In the wake of the intense criticism by Iranian officials and religious leaders of Faezeh Hashemi, the daughter of former President Akbar Hashemi Rafsanjani, for her meeting with Baha’i leader Fariba Kamalabadi, several exiled Iranian political figures have publicly voiced their condemnation of the persecution of Baha’is in Iran.
Faezeh Hashemi, a former MP from Tehran, was cellmates with Kamalabadi in Evin Prison between September 2012 and March 2013. Hashemi met with Kamalabadi in Tehran during Kamalabadi’s five-day medical furlough from prison on May 13, 2016.
Reza Alijani, a board member of the banned peaceful political opposition group Melli-Mazhabi (the National-Religious Alliance), in an interview with the International Campaign for Human Rights in Iran said that Iran’s progressive politicians, reformist religious thinkers and civil rights activists should take steps to end the persecution of the Baha’i community.
“These statements [by Iranian officials about Baha’is] are remnants of an ancient injustice that must be revisited,” said Alijani, who has been based abroad since fleeing Iran after facing prosecution for his political briefs.
In 2008 Kamalabadi and six other leaders of the Baha’i religious minority were arrested in Iran and sentenced to 20 years in prison each in 2010 for “espionage,” “propaganda against the state,” and “organizing and expanding an illegal group.” Kamalabadi was allowed to go home on medical furlough on May 19, 2016 for five days for the first time in her eight years of imprisonment.
Systematic Persecution Since 1979
“The animosity, hatred and atrocities waged against Baha’is by Muslims, and Shi’ites in particular… are vestiges of theological rulings from an ancient time that has unfortunately been systematically pursued by the state since [Iran’s] 1979 revolution, and have led to many crimes against Baha’is,” Alijani told the Campaign.
“The state should not use religious and sectarian differences and prejudices as the basis for mistreating its citizens,” said the political activist. “Mistrust [based in religious pretexts] should not be used by the state to deny citizens their human rights or subject them to harassment or torture.”
“In today’s world, unlike in the past, the individual has dignity and rights regardless of his or her beliefs,” added Alijani.
Despite decades of international condemnation of their discriminatory behavior, Iranian leaders—particularly the country’s supreme leader, Ali Khamenei—have justified the continued persecution of Baha’is by describing them as “unclean” and even forbidding Muslims from shaking hands with members of the faith.
The Baha’i community is one of the most severely persecuted religious minorities in Iran. The faith is not recognized in the Islamic Republic’s Constitution and its members face harsh discrimination in all walks of life as well as prosecution for the public display of their faith.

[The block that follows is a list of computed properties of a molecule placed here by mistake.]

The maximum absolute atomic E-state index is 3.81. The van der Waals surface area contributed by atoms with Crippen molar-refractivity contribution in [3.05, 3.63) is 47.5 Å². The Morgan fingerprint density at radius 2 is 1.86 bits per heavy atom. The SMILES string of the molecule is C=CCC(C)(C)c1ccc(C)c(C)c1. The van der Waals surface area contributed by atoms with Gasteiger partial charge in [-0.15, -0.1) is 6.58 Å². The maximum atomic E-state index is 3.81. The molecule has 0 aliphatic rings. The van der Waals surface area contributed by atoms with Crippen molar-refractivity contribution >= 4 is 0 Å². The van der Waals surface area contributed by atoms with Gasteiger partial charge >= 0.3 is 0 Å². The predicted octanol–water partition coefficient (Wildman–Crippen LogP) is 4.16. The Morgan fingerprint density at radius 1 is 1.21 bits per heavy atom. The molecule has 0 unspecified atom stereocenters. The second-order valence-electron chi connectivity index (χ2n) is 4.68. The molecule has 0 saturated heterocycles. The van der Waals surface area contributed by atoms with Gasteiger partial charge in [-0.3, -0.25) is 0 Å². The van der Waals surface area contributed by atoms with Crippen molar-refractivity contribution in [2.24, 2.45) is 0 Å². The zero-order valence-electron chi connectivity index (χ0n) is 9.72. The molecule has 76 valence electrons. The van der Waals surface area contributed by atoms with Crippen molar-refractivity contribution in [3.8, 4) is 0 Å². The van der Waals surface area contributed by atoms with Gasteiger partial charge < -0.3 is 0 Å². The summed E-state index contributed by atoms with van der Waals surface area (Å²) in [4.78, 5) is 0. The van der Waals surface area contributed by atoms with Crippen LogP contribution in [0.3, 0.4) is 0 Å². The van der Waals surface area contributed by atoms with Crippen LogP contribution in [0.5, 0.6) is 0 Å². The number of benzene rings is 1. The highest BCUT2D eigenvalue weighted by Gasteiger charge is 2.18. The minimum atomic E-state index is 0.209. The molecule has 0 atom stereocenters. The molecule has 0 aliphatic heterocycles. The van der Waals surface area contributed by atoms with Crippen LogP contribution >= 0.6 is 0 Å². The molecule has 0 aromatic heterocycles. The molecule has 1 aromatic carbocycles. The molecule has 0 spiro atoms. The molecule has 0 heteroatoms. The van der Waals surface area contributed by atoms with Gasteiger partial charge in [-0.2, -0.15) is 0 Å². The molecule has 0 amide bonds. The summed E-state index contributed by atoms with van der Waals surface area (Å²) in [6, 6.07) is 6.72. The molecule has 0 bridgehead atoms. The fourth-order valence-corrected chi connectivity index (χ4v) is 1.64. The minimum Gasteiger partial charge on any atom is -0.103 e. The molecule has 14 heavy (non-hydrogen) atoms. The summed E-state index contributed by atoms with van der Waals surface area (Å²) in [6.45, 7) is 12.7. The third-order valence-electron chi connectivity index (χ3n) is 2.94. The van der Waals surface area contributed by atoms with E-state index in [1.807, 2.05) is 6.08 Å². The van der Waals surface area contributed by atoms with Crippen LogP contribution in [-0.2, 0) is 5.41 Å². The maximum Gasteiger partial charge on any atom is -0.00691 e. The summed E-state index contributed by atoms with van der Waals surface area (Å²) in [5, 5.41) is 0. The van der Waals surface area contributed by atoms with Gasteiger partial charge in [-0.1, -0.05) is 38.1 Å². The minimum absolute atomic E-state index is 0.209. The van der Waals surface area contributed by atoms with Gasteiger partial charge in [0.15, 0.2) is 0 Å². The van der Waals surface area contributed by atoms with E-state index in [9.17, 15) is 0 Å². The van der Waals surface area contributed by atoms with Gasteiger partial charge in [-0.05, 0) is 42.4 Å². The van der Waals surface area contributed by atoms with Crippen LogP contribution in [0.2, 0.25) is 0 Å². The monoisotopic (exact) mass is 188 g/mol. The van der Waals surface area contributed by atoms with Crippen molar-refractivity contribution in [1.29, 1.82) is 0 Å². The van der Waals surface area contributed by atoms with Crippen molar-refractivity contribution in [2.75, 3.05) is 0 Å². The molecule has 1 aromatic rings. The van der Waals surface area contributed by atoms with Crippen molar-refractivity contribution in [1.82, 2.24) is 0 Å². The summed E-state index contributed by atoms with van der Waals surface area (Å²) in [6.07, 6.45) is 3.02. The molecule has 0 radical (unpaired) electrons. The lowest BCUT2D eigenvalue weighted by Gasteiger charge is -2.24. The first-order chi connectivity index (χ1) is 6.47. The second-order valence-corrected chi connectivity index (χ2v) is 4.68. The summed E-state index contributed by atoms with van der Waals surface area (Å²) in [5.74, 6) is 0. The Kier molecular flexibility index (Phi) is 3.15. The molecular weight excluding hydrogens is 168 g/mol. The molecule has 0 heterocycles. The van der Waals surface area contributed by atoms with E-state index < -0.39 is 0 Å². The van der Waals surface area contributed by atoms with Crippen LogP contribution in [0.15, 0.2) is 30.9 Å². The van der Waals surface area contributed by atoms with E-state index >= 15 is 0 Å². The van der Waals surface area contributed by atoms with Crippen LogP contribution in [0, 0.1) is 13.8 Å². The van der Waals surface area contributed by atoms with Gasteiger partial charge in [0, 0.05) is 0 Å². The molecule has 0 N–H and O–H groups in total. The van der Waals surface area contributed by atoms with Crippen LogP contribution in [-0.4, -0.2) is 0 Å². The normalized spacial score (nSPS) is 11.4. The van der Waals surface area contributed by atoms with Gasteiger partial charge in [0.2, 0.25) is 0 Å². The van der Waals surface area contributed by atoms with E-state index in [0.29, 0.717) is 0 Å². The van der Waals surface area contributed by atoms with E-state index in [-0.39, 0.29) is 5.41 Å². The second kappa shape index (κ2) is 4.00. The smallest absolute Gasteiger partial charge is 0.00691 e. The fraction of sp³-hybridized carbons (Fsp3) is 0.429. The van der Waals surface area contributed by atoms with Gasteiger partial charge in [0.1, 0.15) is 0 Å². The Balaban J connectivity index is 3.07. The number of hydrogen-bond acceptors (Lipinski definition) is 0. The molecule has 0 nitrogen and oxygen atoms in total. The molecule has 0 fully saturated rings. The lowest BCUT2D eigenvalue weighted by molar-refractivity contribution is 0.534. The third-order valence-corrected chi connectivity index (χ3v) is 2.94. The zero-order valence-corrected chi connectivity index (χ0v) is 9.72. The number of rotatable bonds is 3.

Faezeh Hashemi’s high-profile meeting with a Baha’i leader has been praised by human rights groups and activists and lauded by the international press. But she has come under intense pressure from the religious establishment in Iran and threatened with prosecution by the Judiciary.
“If we want to move beyond the media’s sensationalism surrounding this meeting and take something meaningful from it, we should make an example of Ayatollah [Hussein-Ali] Montazeri’s views on Baha’is and accept their right to live and prosper like any other citizen of Iran,” said Taghi Rahmani, another board member of the Melli-Mazhabi Alliance, who has also been based abroad since fleeing Iran.
In 2008, the late Montazeri declared: “The Baha’i sect is not recognized in the Constitution as a religious minority along with Jews, Christians and Zoroastrians, but they belong to this country and deserve to live and prosper and enjoy the rights of citizenship. They must also be treated with Islamic mercy as commanded by the Quran and Muslim leaders.”
In an interview with the Campaign, Rahmani said: “We must ask this fundamental question: how can anybody be considered unclean? The [alleged] uncleanliness [of Baha’is] is not a view shared by all theologians.”
“If someone is born to Baha’i parents, can you deny her or him citizenship rights under a state that claims to represent and be responsible towards each and every citizen?” added Rahmani.
Despite the resulting flurry of attacks, including a vow by the Judiciary to punish Faezeh Hashemi, the outspoken social activist has expressed no regrets about meeting with Kamalabadi.
“We in Iran are committing injustice not only against [Baha’is] but against many others as well,” she said in an interview with Euronews on May 15, 2016. “But the level [of injustice] against [Baha’is] is worse than all others. This should not be happening. We must change our behavior.”
Simin Fahandej, the faith’s spokesperson at the United Nations in Geneva, told the Campaign that the attacks on Faezeh Hashemi were aimed at further isolating the Baha’i community.
“Faezeh Hashemi’s action is a humanitarian gesture to show respect for the beliefs of others, which shows her social maturity,” said Fahandej on May 19, 2016.
“Today we see a significant change not only in the views of human rights activists [towards Baha’is] but also the general public’s views,” she added.